This morning, I received my first financial support for developing the WordPress plugin Print My Blog on Open Collective. Upon seeing the email informing me of that, I’ve had a whole host of feelings… yes, from a donation of $20. Here they are…
This came first. This was the first ever donation I’ve received. So regardless of its size, I felt unreasonably excited over it.
It feels a little like winning an award at school or something. I didn’t even want to open the email to see the exact amount.
The “business model” of the plugin has been this: give away the best product and service I can (in the limited time I have between actual work and family etc) and not charge for anything, just ask people to make donations afterwards if they’re satisfied and want the plugin to be developed further.
Until this moment, I wasn’t sure if it was working. Plugin usage has grown moderately (100 active installs in 3 months), and a few good reviews. but no actual income. So this was a positive change and suggested the idea might have merit.
This meager $20 filled my head with ideas of making this a sustainable side project.
So far the software isn’t too polished. I’ve really only been working on things as users request them, in order to try to wasting time on unused things.
That’s been pretty good, but it means the software isn’t a masterpiece yet. Specifically I worry it won’t work very well with all the thousands of plugins and themes I haven’t tested it with.
It’s a little hard to be paid for something you know isn’t “there” yet. I have a long to-do list regarding it.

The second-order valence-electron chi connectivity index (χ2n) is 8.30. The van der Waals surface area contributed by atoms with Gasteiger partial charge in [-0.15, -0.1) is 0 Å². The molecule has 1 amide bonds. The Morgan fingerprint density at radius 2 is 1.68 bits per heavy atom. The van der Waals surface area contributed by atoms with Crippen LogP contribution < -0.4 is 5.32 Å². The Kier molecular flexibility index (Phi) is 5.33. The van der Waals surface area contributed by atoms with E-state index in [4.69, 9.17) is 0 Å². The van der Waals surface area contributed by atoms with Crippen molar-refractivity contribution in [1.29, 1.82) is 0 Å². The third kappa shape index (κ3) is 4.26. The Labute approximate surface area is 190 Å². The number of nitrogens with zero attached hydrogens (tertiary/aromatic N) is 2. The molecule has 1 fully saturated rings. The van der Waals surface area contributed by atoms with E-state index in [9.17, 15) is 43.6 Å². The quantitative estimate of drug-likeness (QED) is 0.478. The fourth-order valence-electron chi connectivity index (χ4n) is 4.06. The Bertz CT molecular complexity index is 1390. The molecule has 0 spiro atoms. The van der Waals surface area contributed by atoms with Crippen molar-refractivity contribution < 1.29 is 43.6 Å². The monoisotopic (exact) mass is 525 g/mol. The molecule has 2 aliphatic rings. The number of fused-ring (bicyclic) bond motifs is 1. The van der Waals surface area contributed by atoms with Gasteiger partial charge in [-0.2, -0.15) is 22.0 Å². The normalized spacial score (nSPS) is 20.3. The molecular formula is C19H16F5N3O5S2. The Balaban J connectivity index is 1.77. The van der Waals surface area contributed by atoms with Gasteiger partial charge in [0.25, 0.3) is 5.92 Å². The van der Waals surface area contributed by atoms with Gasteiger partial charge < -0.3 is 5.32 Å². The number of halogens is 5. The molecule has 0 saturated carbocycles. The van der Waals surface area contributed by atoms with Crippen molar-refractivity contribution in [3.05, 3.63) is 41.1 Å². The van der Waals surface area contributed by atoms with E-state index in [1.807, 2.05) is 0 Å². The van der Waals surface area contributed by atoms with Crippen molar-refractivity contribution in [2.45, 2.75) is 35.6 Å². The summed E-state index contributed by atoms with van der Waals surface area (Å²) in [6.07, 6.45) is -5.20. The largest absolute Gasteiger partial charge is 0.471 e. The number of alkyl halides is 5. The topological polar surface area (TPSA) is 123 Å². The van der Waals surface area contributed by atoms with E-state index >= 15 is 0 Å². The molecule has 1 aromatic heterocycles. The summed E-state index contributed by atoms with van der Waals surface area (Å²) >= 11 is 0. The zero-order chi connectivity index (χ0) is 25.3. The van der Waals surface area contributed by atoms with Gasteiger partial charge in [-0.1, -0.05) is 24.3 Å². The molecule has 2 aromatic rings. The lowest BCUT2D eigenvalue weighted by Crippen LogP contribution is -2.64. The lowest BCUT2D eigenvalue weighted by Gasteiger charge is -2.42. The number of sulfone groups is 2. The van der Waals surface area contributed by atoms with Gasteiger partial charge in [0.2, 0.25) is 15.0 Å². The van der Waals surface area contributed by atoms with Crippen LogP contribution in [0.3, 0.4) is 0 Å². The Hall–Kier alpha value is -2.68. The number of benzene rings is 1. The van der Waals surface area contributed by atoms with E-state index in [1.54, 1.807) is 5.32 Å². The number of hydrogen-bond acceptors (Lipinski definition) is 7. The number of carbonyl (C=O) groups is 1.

Suddenly my head started racing with how to encourage more donations and users etc.
Then I realized how far away this is from sustainable. In order to have this bring in the income I’d like, it needs about 100 times more donors (each month!) Considering how much work this first $20 was (I’d guess it’s been 20 hours in total, so that’s not a great wage) that doesn’t seem too likely.
The platform I’m using, Open Collective, aligns well with my ideas (it encourages transparency in order to encourage donations). But I also realized that it’s fees a rather high: almost 16%. In contrast, PayPal charges about 3%.
So that’s got me thinking “if I get more donations, that 16% will become a pretty big waste”, and wondering how I could save that money. (So I’ve looked into alternatives like Patreon, or self-hosting a website and use GiveWP, or writing my own software from scratch to work with Stripe. My thought right now: just continue with this until donations become more substantial, like 10 times more per month).
Rather than comfort this has brought a dizzying amount of things to consider: expenses, needed features, how to market it better, etc. Phew!